Hands-On: The Oak and Oscar Olmsted 38
We take a look at the Oak and Oscar Olmsted 38, the brand’s “re” – entry into the field watch segment.
By the time you read this, about a week will have passed since a small group came together in Frankfurt, Germany with Oak and Oscar’s Chase Fancher (founder) and John Hatherly (creative director) at my absolute favorite cocktail bar on the planet (a shameless plug for Antony’s thanks for hosting us!) to share some drinks and to take a look at the Chicago-based watch brand’s newest watch: the Oak and Oscar Olmsted 38. As mentioned, the watch is a simple 3-hander with date that falls into the oft-referenced “field watch” category. We first saw this watch in photos a few weeks back and while it looked nice, I wasn’t 100% sure that it was my cup of tea. Well, and it wasn’t the sazeracs talking, I left the evening smitten with this new lineup of watches that will soon be available as regular production models. How smitten? I bought one and there was no discount…nada.
Oak and Oscar – Around Since 2015
Since its inception in 2015, Oak and Oscar has basically come out with a watch per year. The initial watches were limited editions, but with last year’s introduction of the “Humboldt”, serial production watches are now part of the collection. That’s not to say, though, that special collaborations aren’t still under consideration as we saw a baseball-inspired watch just a few months ago that brought in the well-known company, Wilson. But here we are in late 2019 and it was time for a new release. That watch is the Oak and Oscar Olmsted 38. The name of the watch, by the way, comes from Frederick Law Olmsted, who is widely considered to be the father of American landscaping. He was responsible for designing NYC’s Central Park, Detroit’s Belle Isle and Chicago’s Jackson Park amongst others.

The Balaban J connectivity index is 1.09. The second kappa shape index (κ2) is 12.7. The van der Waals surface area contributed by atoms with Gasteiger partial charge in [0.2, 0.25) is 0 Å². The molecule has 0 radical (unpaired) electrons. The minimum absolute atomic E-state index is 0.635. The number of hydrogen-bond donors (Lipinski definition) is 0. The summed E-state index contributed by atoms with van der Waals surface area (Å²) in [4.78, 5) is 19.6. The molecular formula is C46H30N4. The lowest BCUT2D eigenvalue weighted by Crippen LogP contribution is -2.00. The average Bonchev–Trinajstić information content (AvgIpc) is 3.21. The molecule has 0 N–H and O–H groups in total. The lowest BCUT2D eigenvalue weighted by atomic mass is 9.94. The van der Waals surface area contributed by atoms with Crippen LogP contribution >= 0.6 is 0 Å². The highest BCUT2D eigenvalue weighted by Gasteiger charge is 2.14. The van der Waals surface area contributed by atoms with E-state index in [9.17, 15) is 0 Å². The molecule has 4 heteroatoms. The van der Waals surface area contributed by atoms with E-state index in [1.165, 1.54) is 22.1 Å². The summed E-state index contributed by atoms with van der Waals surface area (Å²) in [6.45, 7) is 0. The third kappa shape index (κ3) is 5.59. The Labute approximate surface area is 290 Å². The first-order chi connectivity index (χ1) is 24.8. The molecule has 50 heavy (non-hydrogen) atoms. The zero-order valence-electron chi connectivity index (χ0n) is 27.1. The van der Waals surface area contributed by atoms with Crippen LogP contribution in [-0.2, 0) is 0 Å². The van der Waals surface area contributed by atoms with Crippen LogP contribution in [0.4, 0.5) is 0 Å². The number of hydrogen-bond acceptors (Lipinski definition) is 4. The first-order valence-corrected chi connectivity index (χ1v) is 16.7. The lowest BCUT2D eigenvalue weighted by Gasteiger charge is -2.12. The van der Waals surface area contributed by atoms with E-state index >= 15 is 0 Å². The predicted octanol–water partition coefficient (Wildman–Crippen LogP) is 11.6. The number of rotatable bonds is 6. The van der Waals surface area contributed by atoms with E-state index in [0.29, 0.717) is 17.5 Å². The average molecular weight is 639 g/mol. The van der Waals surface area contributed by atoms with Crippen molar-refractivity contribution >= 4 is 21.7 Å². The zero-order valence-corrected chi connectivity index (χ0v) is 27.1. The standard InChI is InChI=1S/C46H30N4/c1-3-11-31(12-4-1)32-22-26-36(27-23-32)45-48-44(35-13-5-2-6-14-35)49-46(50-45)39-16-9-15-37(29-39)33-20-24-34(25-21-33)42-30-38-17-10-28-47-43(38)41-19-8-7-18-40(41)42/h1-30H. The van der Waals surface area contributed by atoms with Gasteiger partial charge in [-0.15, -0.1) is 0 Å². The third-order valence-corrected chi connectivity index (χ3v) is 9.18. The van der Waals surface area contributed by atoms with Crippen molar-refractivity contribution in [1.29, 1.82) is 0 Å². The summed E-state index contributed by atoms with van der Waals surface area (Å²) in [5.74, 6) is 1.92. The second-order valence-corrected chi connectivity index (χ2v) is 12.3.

The Oak and Oscar Olmsted 38 – Field Watch
If we talk field watches in relation to Oak and Oscar, you can travel back to 2015 to view the company’s first watch in the Burnham. It’s actually categorized as a field watch and can be credited for setting the brand’s stylistic direction. It contained features such as a sandwich dial, a sweep seconds hand with a counterweight in the shape of the company logo and colors such as grey and orange. While all of those characteristics haven’t always been found together on every watch since that time (other dial colors aside from grey have been used, for example), there’s a nice stylistic flow from one model to the next. Unlike many brands large and small, Oak and Oscar is relatively unique in the sense that you know you’re looking at one of their watches when it’s being presented. But back to the Burnham. It was a fine looking watch, but at 42mm, it was too large for someone like me. With the Oak and Oscar Olmsted 38, you can take a wild guess at the new, approachable diameter.
The Details – Executed at a Very High Level
As mentioned, on paper, the watches look good, but seeing them in person brought the known attention to detail to light. And, as I’ll discuss shortly, the wearing made all the difference in the world. Regarding the looks, the Oak and Oscar Olmsted 38 is available in one of three dial colors: white, dark blue and grey. All of the watches contain the typical sandwich dial, brand hallmarks such as the “hashed” 7, the sweep hand with logo counterweight that glides over a barely visible logo above 6:00, and a dial color-matched date wheel. Notably, and somewhat obviously, the SuperLuminova color on the white dial differs from that of the grey or blue. A cool upward angled chapter ring features orange font at the 15/30/45/60 to add a subtle touch of pop on the purpose-designed dial. And the quality? In talking to the team, they routinely reject components to the extent that their suppliers often think they’re working with a far more expensive brand. So, yes, they’re picky…